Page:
Thursday, 11 August 2016
Wargames, Soldiers & Strategy, 86, July 2016
Column: Rick Priestley, "This gaming life - It's a goal"
With more and more wargames styling themselves as ‘skirmish’ in type and intent, it’s certainly starting to look like a pretty crowded niche. What was once an occasional or minority interest is becoming practically mainstream. Considering all of these new and exciting developments, it does beg the question – exactly how big is a skirmish wargame?
The remains of the Dutch 34th SS Volunteer Grenadier Division mount a last desperate defence of the area.Special: Piers Brand, "A bitesize battle for the capture of Arnhem - Clearing the tomb"
In April 1945, the Allied forces launched a sequence of operations, one of which was to secure the city of Arnhem, the site of the heroic stand by 1st Airborne Division during Operation Market-Garden in the previous September. A war correspondent who entered the city after its capture viewed the destruction and debris of the previous battle and likened it to ‘entering an ancient tomb’.
Special: Joseph McCullough, "A Frostgrave mini-campaign with a difference - Warriors of Athena"
My own love of Greek myth comes from two sources. The first is the original 1981 Clash of the Titans film, which I watched way too many times when I was a kid. The other was the game Heroes of Olympus by Task Force Games, which also came out in 1981. Billed as a ‘role playing game’, the boxed set came with loads of hex maps and cardboard counters, which made it feel more like a board game, but the rulebook is a dense treasure trove of ideas for gaming in the world of Greek myth and includes its own extensive charts for determining the parentage of a hero. It is the best purchase I ever made in a $1 shop.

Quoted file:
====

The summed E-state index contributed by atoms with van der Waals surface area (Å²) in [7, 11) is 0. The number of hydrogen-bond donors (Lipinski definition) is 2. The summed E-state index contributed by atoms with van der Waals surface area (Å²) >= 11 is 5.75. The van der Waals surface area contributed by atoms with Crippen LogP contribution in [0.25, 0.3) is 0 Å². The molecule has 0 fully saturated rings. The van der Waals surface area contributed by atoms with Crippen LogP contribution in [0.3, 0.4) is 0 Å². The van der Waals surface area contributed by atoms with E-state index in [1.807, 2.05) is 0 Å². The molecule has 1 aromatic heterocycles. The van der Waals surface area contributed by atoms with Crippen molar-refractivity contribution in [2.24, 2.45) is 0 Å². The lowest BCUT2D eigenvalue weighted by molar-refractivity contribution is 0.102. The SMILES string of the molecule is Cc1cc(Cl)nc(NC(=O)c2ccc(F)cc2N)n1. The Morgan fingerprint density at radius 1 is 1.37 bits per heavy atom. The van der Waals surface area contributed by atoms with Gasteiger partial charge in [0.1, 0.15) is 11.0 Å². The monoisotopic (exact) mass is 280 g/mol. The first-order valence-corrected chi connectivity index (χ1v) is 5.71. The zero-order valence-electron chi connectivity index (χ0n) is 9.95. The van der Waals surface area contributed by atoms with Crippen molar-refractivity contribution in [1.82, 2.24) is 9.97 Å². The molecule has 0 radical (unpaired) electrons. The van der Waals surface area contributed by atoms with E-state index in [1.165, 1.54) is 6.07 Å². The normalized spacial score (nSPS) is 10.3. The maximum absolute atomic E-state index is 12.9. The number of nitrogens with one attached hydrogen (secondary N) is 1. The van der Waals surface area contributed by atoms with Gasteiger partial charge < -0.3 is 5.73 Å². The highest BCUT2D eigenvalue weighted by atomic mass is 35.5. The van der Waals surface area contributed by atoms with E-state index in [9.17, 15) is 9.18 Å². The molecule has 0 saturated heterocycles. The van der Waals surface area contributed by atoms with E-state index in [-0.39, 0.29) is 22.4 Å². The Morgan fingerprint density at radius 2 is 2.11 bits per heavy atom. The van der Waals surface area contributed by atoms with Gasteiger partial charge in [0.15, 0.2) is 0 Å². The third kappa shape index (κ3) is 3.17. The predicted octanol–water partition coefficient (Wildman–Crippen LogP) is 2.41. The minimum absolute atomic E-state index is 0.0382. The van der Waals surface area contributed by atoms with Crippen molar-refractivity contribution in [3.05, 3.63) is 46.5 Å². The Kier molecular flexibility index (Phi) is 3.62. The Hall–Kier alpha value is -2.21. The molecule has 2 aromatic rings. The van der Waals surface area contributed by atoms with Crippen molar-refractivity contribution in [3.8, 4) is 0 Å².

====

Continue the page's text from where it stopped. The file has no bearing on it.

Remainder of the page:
Special: Dillon Browne, "The Romans march against Palmyra - Clubs versus kontos at Emesa"
Typical isn’t it? One of your favourite ancient cities stays out of the news for centuries, and then when it is on the news, you wish it wasn’t. The ancient city of the Palmyrans fascinated me when I first started playing wargames. Their daring stand against the Roman Empire had a romantic feel to it. This wasn’t the empire at its peak, though. It was starting to suffer from civil wars, invasions, and financial collapse. Perhaps with better luck, the attempted independent Palmyran state could have succeeded.
Theme: Adrian McWalter, "Why wargame with a Napoleonic Russian army - Slavsya, Otechestvo!"
This is something I always ask myself when I walk away from the wargames table following another defeat at the hands of the French. After all, Russian commanders were drunken fools and their troops lacked the natural aptitude for war that characterized the French soldier, as the British historian Francis Petre would have us believe. Yet I always return to my green-coated sons of Russia. Why? Well, let’s take a look.
Securing the river crossing, they attack the Russians.Theme: Adrian McWalter, "The Battle of Gorodetschna - The Black Eagle's claws"